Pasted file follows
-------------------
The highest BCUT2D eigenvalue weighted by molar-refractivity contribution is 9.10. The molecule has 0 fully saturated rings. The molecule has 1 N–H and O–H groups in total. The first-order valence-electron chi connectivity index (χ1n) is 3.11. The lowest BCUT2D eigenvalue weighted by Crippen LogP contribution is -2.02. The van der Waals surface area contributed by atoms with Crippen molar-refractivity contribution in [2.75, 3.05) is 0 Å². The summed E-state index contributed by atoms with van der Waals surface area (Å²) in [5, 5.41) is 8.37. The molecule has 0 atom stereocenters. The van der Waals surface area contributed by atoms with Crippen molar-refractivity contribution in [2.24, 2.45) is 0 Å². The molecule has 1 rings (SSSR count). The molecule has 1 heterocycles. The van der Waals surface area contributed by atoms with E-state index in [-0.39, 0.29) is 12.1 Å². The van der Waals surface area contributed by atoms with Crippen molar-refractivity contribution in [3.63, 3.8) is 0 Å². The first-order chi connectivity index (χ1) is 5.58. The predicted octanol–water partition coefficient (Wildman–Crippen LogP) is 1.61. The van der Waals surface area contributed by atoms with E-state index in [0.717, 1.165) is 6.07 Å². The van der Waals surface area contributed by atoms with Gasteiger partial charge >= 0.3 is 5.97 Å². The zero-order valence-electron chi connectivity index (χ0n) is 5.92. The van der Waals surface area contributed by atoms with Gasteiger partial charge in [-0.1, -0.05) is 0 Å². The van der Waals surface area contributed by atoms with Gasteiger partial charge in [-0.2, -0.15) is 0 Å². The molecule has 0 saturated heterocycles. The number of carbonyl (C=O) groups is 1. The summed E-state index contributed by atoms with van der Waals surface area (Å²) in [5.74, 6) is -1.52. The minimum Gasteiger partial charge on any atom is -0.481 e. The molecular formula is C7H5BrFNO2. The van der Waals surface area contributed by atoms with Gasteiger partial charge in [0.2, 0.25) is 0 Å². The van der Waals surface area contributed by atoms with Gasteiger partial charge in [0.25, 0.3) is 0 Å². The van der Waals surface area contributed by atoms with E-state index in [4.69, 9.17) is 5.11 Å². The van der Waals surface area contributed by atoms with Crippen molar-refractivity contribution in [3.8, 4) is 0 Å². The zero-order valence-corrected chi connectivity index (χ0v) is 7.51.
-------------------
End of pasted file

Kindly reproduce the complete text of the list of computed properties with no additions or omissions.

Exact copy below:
The highest BCUT2D eigenvalue weighted by molar-refractivity contribution is 9.10. The molecule has 0 fully saturated rings. The molecule has 1 N–H and O–H groups in total. The first-order valence-electron chi connectivity index (χ1n) is 3.11. The lowest BCUT2D eigenvalue weighted by Crippen LogP contribution is -2.02. The van der Waals surface area contributed by atoms with Crippen molar-refractivity contribution in [2.75, 3.05) is 0 Å². The summed E-state index contributed by atoms with van der Waals surface area (Å²) in [5, 5.41) is 8.37. The molecule has 0 atom stereocenters. The van der Waals surface area contributed by atoms with Crippen molar-refractivity contribution in [2.24, 2.45) is 0 Å². The molecule has 1 rings (SSSR count). The molecule has 1 heterocycles. The van der Waals surface area contributed by atoms with E-state index in [-0.39, 0.29) is 12.1 Å². The van der Waals surface area contributed by atoms with Crippen molar-refractivity contribution in [3.63, 3.8) is 0 Å². The first-order chi connectivity index (χ1) is 5.58. The predicted octanol–water partition coefficient (Wildman–Crippen LogP) is 1.61. The van der Waals surface area contributed by atoms with E-state index in [0.717, 1.165) is 6.07 Å². The van der Waals surface area contributed by atoms with Gasteiger partial charge >= 0.3 is 5.97 Å². The zero-order valence-electron chi connectivity index (χ0n) is 5.92. The van der Waals surface area contributed by atoms with Gasteiger partial charge in [-0.1, -0.05) is 0 Å². The van der Waals surface area contributed by atoms with Gasteiger partial charge in [-0.2, -0.15) is 0 Å². The molecule has 0 saturated heterocycles. The number of carbonyl (C=O) groups is 1. The summed E-state index contributed by atoms with van der Waals surface area (Å²) in [5.74, 6) is -1.52. The minimum Gasteiger partial charge on any atom is -0.481 e. The molecular formula is C7H5BrFNO2. The van der Waals surface area contributed by atoms with Gasteiger partial charge in [0.2, 0.25) is 0 Å². The van der Waals surface area contributed by atoms with Gasteiger partial charge in [0.25, 0.3) is 0 Å². The van der Waals surface area contributed by atoms with E-state index in [4.69, 9.17) is 5.11 Å². The van der Waals surface area contributed by atoms with Crippen molar-refractivity contribution in [3.8, 4) is 0 Å². The zero-order valence-corrected chi connectivity index (χ0v) is 7.51.